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The Best Cider Donut Further Upstate

September 25, 2012

On the map, the route looked positively reasonable. In practice it may have been a bit more daunting. This third installment of the Tour de Cider Donut took us north in search of the best versions of the form. Make that way north.

Hicks-Wilson Orchard in Granville seemed like a perfectly reasonable destination when compared to the much further afield Gunnison’s in Crown Point. But when I dropped the latter from the route, I never stopped to think just how far we were going.

All in all, the loop around Liberty Ridge, Saratoga Apple, Reggie’s, Hicks-Wilson, Sutton’s and back to Liberty Ridge was 120 miles. Still, we started around 10 o’clock and were tasting our final donut at 2 in the afternoon. The upside about tasting five donuts, each separated by a leisurely drive in the autumnal countryside, is that when the tour is over, we didn’t feel completely disgusting.

And now we have a lot more data points on cider donuts to share, including which of these five beloved cider donut makers produces the best of the bunch.

For those who may have missed the past two cider donut tour recaps, here is how the evaluation works. Each donut is judged on a scale of one to five points, with five being the highest, on several criteria. These are, crust, sugar, cider, texture, taste, oil, and overall.

We are only tasting the sugar coated ones. Also, it should be noted that we aren’t throwing the weight of the FLB around in order to get donuts hot out of the fryer. Instead, when we order the donuts, I ask if it would be possible to get any that are hot. It’s funny, because after three tours, I can’t recall that working even once although sometimes we happen to stumble upon warm ones.

This tour there were eight of us. After last year’s massive turn out, I was kind of expecting more. But it’s still a greater number than the inaugural tour. Plus there were a lot of competing events like that balloon thing, Color Me Rad, and Mindy’s wedding. Oh, and there was also that issue of driving 120 miles plus whatever it takes to get to and from Schaghticoke.

Yeah. This tour wasn’t for the weak. But as a seasoned long distance driver and champion eater, I was up for it even if nobody else came along.

We started when Liberty Ridge opened for the day and for the season. This is a very Disneyfied farm-like experience, complete with a ticket booth for an all-inclusive fun-filled day. However, one doesn’t need a ticket to visit the bakery and pick up some cider donuts. It was a little nerve wracking driving up to the bakery to see what looked like a building boarded up with plywood. Maybe they haven’t quite finished putting up siding, or perhaps that’s how it’s supposed to look. But if it looks closed, don’t worry.

It’s a crime that Liberty Ridge takes their delicious hot donuts and puts them in plastic clamshell cases to steam by the dozen or half dozen. Luckily we avoided those doomed donuts and went for a selection from the larger enclosed box on the counter.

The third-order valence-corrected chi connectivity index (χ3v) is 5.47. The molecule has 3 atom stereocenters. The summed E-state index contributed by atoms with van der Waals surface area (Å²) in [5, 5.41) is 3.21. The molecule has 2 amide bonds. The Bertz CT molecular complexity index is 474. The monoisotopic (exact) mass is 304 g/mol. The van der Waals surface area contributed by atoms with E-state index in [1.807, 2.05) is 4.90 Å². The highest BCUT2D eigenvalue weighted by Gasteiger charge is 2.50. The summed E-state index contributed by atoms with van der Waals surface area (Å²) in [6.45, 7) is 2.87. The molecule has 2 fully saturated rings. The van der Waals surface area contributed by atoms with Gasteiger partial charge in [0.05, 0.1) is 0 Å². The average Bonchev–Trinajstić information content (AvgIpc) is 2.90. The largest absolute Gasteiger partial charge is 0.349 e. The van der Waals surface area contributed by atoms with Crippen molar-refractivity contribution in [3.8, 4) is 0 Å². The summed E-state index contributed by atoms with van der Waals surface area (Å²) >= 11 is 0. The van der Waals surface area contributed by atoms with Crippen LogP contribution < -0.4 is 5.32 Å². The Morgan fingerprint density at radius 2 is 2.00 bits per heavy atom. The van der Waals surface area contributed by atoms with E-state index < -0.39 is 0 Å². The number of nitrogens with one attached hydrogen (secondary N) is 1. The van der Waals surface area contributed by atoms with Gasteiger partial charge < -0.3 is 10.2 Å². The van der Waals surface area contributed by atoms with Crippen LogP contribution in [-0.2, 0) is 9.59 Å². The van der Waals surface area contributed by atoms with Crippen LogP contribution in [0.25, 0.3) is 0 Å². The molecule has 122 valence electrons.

Ours were still warm shortly after opening at 10:15 a.m. The interior of these were noted for their dense, more cake-like texture. They had a darker, almost slightly grainy appearance that made these distinctive donuts the favorite of StanfordSteph. Others enjoyed them, but they weren’t a standout for most.

Saratoga Apple was our next stop and it was filled with both highs and lows.

Their donuts got the highest scores of the day on crust and texture. Taster Ryan said it well, “I like Saratoga Apple the best for its light interior, complex apple flavor, and crust, but the bad oil taste was too much.”

The interior texture was surprisingly light, and that was clearly the highlight of the experience. It helped that these were still slightly warm. Still, the sugar coating was relatively sparse, the intense nutmeg flavor was divisive (with most finding it overwhelming), and then there was the issue with the oil. Even those who enjoyed the donut while eating it noticed an unpleasant and lingering aftertaste.

On the basis of their strengths, if I were in the area, I would pop back in here to try another donut and hope they are using a fresher batch of oil.

Pulling up to Reggie’s Farm Stand in Greenwich, it looked both awesome and closed.

There they had a dedicated Donut Shack. Here is where you should check out the pictures that StanfordSteph posted, so you can get a sense of the glory of this rustic cooking cabin. Despite the clear indication that the place was abandoned, we decided to poke around and found an open door to the adjacent farm stand. There was a display of both fresh cider donuts (cooked that morning) and discounted day-olds. In the absence of any staff, there was a cash box to leave your money on the honor system.

So we got our eight donuts. These were the first specimens of the day that weren’t warm. But they were widely commended for having some of the best cider flavor from any donut on the tour. They also employed a heavy dose of cinnamon in their sugar topping that some loved and others felt was distracting. However we all agreed that we would love to try these warm. Given their strong score based on a room temperature donut, a hot version could have potentially blown away the competitive field.

From here it was off to the boondocks of Granville to visit Hicks-Wilson.

Let me say this. These guys know how to play the game. There is always a line for donuts. And sometimes that line can be crazy long. But the orchard takes advantage of this, and makes sure to keep the donut cycle well-tuned so that everyone is rewarded for their wait with warm donuts. You would think everyone would do this. But they don’t, though.